Finding Sources of Funds for Financing Acquisitions
Acquiring a printing or a packaging company is a complex process — and so is arranging the funding that makes the transaction possible. Most buyers, and especially those making their first acquisitions, will have homework to do about putting together the “stack” of capital they’ll need.
The general approach depends on whether the buyer is acquiring for strategic or financial reasons. Strategic buyers typically are owners of printing and packaging companies who want to acquire other printing and packaging companies in order to grow their existing businesses. Financial buyers are investors seeking high returns on the money they put up, but not necessarily permanent ownership of the assets they acquire.
Another distinction between them is that while financial buyers have access to their own pools of funds, strategic buyers usually have to go out and find the resources that their deals call for. In this article, we’ll concentrate on identifying methods of financing for strategic buyers, which can include assuming seller debt as well as drawing upon various sources of cash.
Often, a strategic buyer will partially fund an acquisition through bank debt: for instance, a revolving line of credit secured by inventory and accounts receivable. These funds, allocated for working capital, can be supplemented by a term loan secured by equipment of the business that is being purchased.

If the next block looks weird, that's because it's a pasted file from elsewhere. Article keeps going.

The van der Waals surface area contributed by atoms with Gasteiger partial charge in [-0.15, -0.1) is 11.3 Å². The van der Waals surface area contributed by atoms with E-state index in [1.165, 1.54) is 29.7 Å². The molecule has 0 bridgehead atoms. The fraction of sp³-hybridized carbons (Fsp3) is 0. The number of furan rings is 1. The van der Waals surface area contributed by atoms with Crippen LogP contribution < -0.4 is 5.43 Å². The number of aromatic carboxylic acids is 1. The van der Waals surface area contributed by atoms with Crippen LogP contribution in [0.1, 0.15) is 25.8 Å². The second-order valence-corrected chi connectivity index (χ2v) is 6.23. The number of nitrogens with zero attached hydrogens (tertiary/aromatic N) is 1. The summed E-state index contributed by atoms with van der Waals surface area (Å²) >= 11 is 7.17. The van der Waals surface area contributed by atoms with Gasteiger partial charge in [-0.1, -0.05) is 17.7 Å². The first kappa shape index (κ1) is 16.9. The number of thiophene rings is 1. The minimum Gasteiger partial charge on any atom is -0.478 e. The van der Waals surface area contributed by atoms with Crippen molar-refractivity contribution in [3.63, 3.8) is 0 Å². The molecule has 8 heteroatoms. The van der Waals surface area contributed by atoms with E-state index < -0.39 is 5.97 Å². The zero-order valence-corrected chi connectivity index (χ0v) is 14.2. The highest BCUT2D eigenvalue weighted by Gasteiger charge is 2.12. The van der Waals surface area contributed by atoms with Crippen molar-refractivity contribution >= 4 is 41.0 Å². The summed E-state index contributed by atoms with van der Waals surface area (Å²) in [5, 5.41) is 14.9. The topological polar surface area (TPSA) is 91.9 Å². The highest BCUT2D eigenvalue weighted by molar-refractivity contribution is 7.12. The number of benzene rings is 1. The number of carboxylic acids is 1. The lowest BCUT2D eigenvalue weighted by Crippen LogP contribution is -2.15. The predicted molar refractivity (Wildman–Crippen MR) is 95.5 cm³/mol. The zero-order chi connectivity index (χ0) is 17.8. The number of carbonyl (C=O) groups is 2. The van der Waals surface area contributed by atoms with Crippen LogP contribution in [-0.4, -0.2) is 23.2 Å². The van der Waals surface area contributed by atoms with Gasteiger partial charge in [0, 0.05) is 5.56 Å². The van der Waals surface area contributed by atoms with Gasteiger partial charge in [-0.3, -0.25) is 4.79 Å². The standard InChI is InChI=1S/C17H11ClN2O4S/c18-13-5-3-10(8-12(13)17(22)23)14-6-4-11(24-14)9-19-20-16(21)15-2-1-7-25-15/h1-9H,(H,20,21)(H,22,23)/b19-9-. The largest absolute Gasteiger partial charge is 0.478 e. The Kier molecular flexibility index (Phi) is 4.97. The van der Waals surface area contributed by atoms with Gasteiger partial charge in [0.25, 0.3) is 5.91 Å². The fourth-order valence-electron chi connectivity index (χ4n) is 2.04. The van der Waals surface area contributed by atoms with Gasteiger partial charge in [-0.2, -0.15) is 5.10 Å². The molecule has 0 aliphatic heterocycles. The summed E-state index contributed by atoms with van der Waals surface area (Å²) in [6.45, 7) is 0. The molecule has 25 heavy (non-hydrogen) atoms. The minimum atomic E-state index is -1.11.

Into the ‘Mezzanine’
The next level of borrowing could come from “mezzanine financing” by non-bank entities such as insurance companies, private equity (PE) firms, and personal finance lenders. The bank financing gets a first lien on assets in the event of a loan default. The mezzanine lender’s second lien increases both the risk and therefore the rate of interest that the mezzanine lender is able to charge.
The collateral value of the pledged assets sets a limit on what the bank usually will lend. Mezzanine financing, on the other hand, can be wide open in terms of loan amounts, based on how the lender views the historical performance of the company to be acquired and the business plan for the combined companies going forward.
The search for funding doesn’t have to end with bank and mezzanine financing. Another source could be seller financing, where the seller becomes the lender by taking back a promissory note for a portion of the purchase price. In some acquisitions, friends and family members join the buyer as co-investors.
We’ve also seen instances where strategic buyers accept PE firms, individual investors, and “family offices” representing wealthy individuals as minority or majority shareholders in transactions. Or, a buyer will simply leverage personal assets — for example, a home, other real estate, and stock portfolios — to borrow needed money from a traditional lender.
Still another way to finance an acquisition is to assume the seller’s debt as a share of the purchase price — basically, by subtracting the amount of the debt from the price the buyer agrees to pay. A caveat is that the original lenders of the debt to be assumed must be notified before the deal can close.
The reason is that loan documents almost always have language specifying that a change of control represents a default under the terms of the loan agreement. To avoid triggering one, the lenders have to know and approve of what the buyer intends to do.